"The physical characteristics of the Ghetto do not differ materially from the surrounding districts. The streets may be a trifle narrower; the alleys are no filthier. There is only one saloon to ten in the other districts, but the screens, side doors, and loafers are of the ubiquitous type; the theatre bills a higher grade of performance than other cheap theatres, but checks are given between the acts, whose users find their way to the bar beneath. The dry goods stores have the same `cheap and nasty' goods within which may be found elsewhere. The race differences are subtle; they are not too apparent to the casual observer. It is the religious distinction which every one notices, the synagogues, the Talmud schools, the `kosher' signs on the meat markets. Among the dwelling-houses of the Ghetto are found the three types which curse the Chicago workingman,--the small low, one or two story, "pioneer" wooden shanty, erected probably before the street was graded, and hence several feet below the street level; the brick tenement of three or four stories, with insufficient light, bad drainage, no bath, built to obtain the highest possible rent for the smallest possible cubic space; and the third type, the deadly rear tenement with no light in front, and with the frightful odors of the dirty alley in the rear, too often the workshop of the `sweater' as well as the home of an excessive population. On the narrow pavement of the narrow street in front is found the omnipresent garbage-box, with full measure, pressed down and running over. In all but the severest weather, the streets swarm with children day and night. On bright days, groups of adults join the multitude, especially on Saturday and Sunday, or on Jewish holidays. A morning walk impresses one with the density of the population, but an evening visit reveals a hive."

One thing which excites the wonder of the investigator is the vitality of the Jew in spite of his living under the
double curse of slum and Ghetto. The Seventh contains the largest Jewish population and the lowest death rate.3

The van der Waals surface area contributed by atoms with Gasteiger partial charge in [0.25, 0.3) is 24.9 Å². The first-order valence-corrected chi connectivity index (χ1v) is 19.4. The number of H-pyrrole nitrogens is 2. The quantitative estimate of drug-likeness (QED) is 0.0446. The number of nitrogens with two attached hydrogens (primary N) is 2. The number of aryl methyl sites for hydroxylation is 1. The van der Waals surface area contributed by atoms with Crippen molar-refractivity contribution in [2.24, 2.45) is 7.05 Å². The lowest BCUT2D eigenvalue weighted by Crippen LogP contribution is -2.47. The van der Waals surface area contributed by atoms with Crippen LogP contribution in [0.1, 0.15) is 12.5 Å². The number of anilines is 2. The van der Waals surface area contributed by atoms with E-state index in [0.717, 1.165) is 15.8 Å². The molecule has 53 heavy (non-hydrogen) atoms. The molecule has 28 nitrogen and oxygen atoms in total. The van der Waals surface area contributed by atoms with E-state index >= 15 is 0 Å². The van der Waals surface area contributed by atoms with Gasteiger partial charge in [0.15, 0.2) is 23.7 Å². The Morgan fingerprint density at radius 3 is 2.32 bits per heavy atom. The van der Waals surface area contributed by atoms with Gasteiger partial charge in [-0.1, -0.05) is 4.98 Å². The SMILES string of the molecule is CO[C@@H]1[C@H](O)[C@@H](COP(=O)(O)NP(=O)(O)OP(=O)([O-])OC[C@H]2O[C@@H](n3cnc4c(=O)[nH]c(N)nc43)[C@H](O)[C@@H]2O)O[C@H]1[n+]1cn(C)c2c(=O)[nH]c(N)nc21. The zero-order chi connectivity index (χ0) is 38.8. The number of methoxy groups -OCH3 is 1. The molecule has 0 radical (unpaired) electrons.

The same remarkable vitality as is shown by the low death rate in the ward containing a large Jewish population is
observed in other Jewish centres, and this vitality, let it be remembered, is not only "purely physical." Hand in hand with the energy of the body goes an energy of mind which is equally challenging,--as a description of the various forms of industrial and social activities plainly shows.

Traditionally the Jew is a tradesman. But in this country, at least, the Jew's range of industrial activities has been wonderfully extended. There are not only merchants and manufacturers, not only the familiar tailors and cigar makers, but great and ever growing numbers of brick layers, carpenters, painters, decorators, and machinists, and, in some instances, thoroughly trained engineers, graduates of prominent technical schools. The Lewis Institute and Armour Institute have helped not a little in opening up these particular avenues of useful knowledge to the Jewish youth. But the institution which is especially responsible for a high standard of industrial education is the Jewish Training School, situated in the very heart of the Ghetto.

The number of clubs of a more social character indicate a welcome departure from the old mode of self-centred living among the Jews. Of all the Jewish clubs of Chicago to-day, the Standard is the oldest, most prominent and most influential. It was organized in 1869. The Lakeside is next in prestige, and is but fifteen years younger. These and the Unity Club are all situated on the South Side. The West Side also has a number of very fine old club rooms, as the West Chicago Club, the Lessing Club House, the Lasalle Club. The last two are especially responsible for the educational leaven on the West Side. Other educational agencies are Hull House, the evening schools, the Jewish press, the Jewish theatres, and the like. The intense intellectual life which the Jew leads in the midst of all these institutions is only further proof of his enormous vitality. The true explanation of this vitality may now be suggested: Is it not likely that the Jew possesses qualities which are too fine for the slum and Ghetto soil in which they are planted, the result being a redoubling of energy to overcome a particularly nasty environment? That he has not succumbed to the distressing environment is still a cause for wonder.

1Hull House Maps and Papers, P. 91.
2Hull House Maps and Papers, P. 94.
3Ibid., p. 90.







Copyright © 2008-9. Museum of Family History.  All rights reserved. 
Image Use Policy.